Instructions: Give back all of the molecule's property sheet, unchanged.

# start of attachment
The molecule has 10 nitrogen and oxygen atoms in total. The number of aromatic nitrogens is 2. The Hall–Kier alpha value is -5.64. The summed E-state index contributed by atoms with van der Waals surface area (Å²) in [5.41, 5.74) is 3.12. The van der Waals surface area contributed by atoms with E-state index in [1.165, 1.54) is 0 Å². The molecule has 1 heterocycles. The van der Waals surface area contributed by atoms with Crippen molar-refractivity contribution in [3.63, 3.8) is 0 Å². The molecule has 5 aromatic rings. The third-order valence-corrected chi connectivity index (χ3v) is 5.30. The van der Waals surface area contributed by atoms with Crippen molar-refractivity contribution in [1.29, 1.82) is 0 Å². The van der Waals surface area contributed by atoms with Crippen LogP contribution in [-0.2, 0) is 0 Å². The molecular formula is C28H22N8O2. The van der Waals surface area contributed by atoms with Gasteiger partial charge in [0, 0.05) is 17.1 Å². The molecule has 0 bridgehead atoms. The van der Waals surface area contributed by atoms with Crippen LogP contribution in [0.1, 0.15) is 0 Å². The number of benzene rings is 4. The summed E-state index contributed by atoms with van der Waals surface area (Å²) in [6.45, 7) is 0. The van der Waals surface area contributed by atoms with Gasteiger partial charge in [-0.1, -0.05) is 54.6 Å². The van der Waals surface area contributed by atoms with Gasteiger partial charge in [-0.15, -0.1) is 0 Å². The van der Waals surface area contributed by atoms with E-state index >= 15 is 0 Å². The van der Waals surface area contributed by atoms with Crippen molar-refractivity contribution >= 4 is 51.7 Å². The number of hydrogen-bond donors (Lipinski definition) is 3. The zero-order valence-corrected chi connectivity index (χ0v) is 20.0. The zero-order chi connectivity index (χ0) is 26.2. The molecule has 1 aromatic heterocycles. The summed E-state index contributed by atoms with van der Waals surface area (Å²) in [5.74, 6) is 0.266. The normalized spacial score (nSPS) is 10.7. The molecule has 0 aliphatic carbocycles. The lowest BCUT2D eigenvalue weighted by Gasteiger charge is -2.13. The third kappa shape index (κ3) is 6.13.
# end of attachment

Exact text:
The molecule has 10 nitrogen and oxygen atoms in total. The number of aromatic nitrogens is 2. The Hall–Kier alpha value is -5.64. The summed E-state index contributed by atoms with van der Waals surface area (Å²) in [5.41, 5.74) is 3.12. The van der Waals surface area contributed by atoms with E-state index in [1.165, 1.54) is 0 Å². The molecule has 1 heterocycles. The van der Waals surface area contributed by atoms with Crippen molar-refractivity contribution in [3.63, 3.8) is 0 Å². The molecule has 5 aromatic rings. The third-order valence-corrected chi connectivity index (χ3v) is 5.30. The van der Waals surface area contributed by atoms with Crippen molar-refractivity contribution in [1.29, 1.82) is 0 Å². The van der Waals surface area contributed by atoms with Crippen LogP contribution in [-0.2, 0) is 0 Å². The molecular formula is C28H22N8O2. The van der Waals surface area contributed by atoms with Gasteiger partial charge in [0, 0.05) is 17.1 Å². The molecule has 0 bridgehead atoms. The van der Waals surface area contributed by atoms with Crippen LogP contribution in [0.1, 0.15) is 0 Å². The number of benzene rings is 4. The summed E-state index contributed by atoms with van der Waals surface area (Å²) in [6.45, 7) is 0. The van der Waals surface area contributed by atoms with Gasteiger partial charge in [-0.1, -0.05) is 54.6 Å². The van der Waals surface area contributed by atoms with Gasteiger partial charge in [-0.15, -0.1) is 0 Å². The van der Waals surface area contributed by atoms with E-state index >= 15 is 0 Å². The van der Waals surface area contributed by atoms with Crippen molar-refractivity contribution >= 4 is 51.7 Å². The number of hydrogen-bond donors (Lipinski definition) is 3. The zero-order valence-corrected chi connectivity index (χ0v) is 20.0. The zero-order chi connectivity index (χ0) is 26.2. The molecule has 1 aromatic heterocycles. The summed E-state index contributed by atoms with van der Waals surface area (Å²) in [5.74, 6) is 0.266. The normalized spacial score (nSPS) is 10.7. The molecule has 0 aliphatic carbocycles. The lowest BCUT2D eigenvalue weighted by Gasteiger charge is -2.13. The third kappa shape index (κ3) is 6.13.